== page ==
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Tuesday, April 16, 2024
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Bakari Sellers encourages social change through youth-led politics

Kennedy Political Union welcomed the former South Carolina state representative to celebrate Black History Month

Author, politician, lawyer and entrepreneur Bakari Sellers shared his political activism experience at an event hosted by the Kennedy Political Union on Thursday. Moderated by School of Communication professor Whitney Harris Christopher, the conversation highlighted Sellers’ work and encouraged young people to strive for change. 

After becoming a lawyer at 20, Sellers became the youngest Black government official in the country by 2006 when he was elected to serve as a state representative for South Carolina. Along with his critically acclaimed podcast, Sellers published two New York Times best-selling books and became a political commentator for CNN in 2016. 

Sellers said much of his inspiration comes from his father’s work in the Civil Rights Movement. As a young politician in South Carolina, Sellers said his policy decisions and initiatives were shaped by his father’s story as an activist. 

“My dad was one of the people who helped start a small fledgling civil rights organization called the Student Nonviolent Coordinating Committee,” Sellers said at the event. “That helped shape my upbringing, understanding that I don’t necessarily have to read about civil rights history.” 

Sellers said the environment he grew up in also shaped his experiences as a young Black man from the South, as he felt that he had to try harder than those around him to gain the same amount of respect. 

“I was young, Black, a Democrat, and I was a young Black Democrat in South Carolina, and that was tough in itself,” Sellers said. “I had to be that much more prepared than anybody else that was sitting in those chairs with me, and it was a very intense environment.”  

Although Sellers said he stood out from other politicians because of his age, he never acted in any way to change who he was. Sellers said he advises young people to bring their authentic selves to every conversation.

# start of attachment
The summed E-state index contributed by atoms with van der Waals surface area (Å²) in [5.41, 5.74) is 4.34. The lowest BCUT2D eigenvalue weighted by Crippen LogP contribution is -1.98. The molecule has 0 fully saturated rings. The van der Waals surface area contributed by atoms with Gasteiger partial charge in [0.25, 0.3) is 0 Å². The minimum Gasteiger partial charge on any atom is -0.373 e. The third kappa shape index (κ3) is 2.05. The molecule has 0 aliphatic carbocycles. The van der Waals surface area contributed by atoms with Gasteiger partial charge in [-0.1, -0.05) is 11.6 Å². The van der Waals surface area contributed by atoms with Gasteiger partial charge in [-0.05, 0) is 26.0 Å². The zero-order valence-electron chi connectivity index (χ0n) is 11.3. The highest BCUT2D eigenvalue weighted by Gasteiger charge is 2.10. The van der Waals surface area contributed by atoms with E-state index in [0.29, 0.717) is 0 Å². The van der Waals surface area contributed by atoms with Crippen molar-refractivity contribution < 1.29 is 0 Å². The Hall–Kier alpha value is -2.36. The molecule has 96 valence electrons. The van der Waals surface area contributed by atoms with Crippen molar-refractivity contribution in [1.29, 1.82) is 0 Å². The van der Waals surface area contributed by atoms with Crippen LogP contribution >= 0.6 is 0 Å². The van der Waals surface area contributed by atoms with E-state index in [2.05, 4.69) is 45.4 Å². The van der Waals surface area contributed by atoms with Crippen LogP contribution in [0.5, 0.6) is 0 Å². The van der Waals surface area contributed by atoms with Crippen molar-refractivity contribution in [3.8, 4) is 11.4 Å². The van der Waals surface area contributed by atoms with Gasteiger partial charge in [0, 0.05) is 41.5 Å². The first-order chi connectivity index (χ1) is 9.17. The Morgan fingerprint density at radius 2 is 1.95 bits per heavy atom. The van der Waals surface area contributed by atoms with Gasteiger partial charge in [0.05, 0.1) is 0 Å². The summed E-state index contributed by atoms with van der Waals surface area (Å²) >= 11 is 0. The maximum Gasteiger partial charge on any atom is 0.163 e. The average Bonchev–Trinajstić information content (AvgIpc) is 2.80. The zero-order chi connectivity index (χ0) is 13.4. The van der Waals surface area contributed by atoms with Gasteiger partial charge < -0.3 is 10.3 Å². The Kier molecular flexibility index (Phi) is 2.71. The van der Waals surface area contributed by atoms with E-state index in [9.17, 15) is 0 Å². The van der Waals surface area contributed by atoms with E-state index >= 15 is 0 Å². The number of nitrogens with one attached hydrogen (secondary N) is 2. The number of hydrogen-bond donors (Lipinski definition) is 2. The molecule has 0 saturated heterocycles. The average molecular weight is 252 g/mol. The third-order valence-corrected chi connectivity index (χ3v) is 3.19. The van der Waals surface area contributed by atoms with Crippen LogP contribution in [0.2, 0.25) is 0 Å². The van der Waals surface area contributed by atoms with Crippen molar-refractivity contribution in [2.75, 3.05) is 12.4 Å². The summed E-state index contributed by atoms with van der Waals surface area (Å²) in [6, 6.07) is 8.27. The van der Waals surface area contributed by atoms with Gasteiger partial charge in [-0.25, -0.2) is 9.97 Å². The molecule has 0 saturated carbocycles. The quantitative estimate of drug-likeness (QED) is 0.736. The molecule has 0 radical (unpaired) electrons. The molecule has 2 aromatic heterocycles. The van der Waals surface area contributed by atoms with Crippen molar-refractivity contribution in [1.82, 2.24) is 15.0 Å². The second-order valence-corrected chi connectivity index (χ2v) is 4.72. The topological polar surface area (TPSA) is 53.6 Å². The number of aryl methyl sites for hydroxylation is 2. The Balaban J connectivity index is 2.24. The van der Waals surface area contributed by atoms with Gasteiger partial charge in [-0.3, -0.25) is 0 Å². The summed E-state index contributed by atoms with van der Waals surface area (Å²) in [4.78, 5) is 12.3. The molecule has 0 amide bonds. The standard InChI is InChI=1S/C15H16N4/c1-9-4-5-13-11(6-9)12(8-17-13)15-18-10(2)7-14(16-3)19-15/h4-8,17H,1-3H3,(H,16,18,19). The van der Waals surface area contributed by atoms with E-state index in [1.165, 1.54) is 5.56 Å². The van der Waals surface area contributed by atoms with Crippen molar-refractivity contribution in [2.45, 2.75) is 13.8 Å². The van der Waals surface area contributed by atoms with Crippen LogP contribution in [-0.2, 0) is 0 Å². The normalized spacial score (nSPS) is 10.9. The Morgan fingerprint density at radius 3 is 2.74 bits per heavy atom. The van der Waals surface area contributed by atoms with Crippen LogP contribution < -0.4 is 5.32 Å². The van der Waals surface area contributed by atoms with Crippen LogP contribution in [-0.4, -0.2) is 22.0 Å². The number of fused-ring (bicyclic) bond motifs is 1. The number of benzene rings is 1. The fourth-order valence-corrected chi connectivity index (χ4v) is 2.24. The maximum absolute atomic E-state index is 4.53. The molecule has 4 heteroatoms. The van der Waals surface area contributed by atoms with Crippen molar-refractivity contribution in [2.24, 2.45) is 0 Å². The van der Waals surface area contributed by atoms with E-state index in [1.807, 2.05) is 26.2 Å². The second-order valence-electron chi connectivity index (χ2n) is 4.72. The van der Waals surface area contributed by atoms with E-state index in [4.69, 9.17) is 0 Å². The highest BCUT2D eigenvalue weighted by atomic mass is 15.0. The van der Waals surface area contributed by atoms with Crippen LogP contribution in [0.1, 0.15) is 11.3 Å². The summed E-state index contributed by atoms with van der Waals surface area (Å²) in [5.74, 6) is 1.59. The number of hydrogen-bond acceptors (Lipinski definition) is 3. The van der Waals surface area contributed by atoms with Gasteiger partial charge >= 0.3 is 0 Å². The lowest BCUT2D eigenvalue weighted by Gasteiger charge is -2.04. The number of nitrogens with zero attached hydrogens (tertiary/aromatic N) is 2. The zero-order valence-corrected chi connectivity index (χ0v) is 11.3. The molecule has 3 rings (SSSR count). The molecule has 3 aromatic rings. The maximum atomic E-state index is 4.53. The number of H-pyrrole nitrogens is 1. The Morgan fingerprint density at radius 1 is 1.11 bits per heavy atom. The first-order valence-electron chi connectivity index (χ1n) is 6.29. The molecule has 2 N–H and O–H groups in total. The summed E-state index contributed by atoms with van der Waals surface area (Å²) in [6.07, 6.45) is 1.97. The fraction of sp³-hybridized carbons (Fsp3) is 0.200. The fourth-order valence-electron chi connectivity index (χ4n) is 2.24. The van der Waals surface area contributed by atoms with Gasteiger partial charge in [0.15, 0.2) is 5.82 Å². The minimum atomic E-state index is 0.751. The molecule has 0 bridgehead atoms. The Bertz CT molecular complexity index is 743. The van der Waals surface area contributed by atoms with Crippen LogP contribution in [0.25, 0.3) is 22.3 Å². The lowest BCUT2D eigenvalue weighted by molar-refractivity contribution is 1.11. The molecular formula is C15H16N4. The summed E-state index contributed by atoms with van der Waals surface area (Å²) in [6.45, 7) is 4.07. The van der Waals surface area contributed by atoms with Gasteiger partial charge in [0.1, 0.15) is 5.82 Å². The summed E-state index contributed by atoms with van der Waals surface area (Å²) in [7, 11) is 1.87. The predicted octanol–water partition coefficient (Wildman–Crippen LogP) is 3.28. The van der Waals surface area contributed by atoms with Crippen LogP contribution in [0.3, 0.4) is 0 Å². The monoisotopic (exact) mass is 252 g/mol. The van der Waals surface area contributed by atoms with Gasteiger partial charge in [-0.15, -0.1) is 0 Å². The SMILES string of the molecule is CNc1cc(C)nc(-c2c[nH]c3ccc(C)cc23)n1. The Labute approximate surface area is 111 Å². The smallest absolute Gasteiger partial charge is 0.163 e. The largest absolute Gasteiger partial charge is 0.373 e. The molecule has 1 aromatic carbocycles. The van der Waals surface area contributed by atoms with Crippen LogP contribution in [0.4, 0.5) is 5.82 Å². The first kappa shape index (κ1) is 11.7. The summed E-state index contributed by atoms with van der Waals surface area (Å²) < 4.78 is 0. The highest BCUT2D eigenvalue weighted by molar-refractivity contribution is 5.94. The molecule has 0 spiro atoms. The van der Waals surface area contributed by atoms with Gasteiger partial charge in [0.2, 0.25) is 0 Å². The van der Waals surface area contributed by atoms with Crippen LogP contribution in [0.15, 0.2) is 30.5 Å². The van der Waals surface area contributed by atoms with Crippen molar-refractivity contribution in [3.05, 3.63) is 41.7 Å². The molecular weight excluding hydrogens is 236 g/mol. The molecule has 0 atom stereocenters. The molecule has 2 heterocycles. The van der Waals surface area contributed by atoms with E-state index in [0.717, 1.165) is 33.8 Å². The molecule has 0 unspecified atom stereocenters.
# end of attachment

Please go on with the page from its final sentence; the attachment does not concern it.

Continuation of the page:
“You have to bring your full self to the table,” Sellers said. “It’s very difficult when you try to be somebody else, and there’s no inherent value in you being somebody else.”

Coming from a traditionally conservative area, Sellers said he never doubted that he was deserving of the recognition he received for his accomplishments, adding that the criticism he received at the beginning of his career only motivated him. 

“I always felt like I belonged,” Sellers said. “The question was ‘How do I prepare myself to be the most articulate person about these issues?’ and that required me to build habits.” 

He said he incorporates these habits into his daily routine, including checking the news regularly. According to Sellers, every individual is responsible for staying fully informed using accurate and unbiased information. 

“It’s your job to sort through what you find to be credible,” Sellers said. “There is a certain level of individual responsibility you must have with the media today because there is so much misinformation and disinformation.” 

Sellers said he advises members of Gen Z to stay informed so they can continue to actively participate in important conversations. He added that Gen Z’s passion for social activism makes him optimistic for future changes. 

“The perseverance they’ve displayed and the grace that they require to be able to live through generations of trauma in decades is indicative of the hope we should have,” Sellers said. 

Sellers left students with one last reminder. 

“Love and justice, those are action items, and you have to order your steps and be able to articulate what [they are],” Sellers said. “Whether or not it's in the court of law or the general assembly or it’s through your active protests, that is what justice is.”

This article was edited by Kathryn Squyres, Zoe Bell, Abigail Turner and Abigail Pritchard. Copy editing done by Luna Jinks, Isabelle Kravis, Isabelle Kravis and Olivia Citarella.

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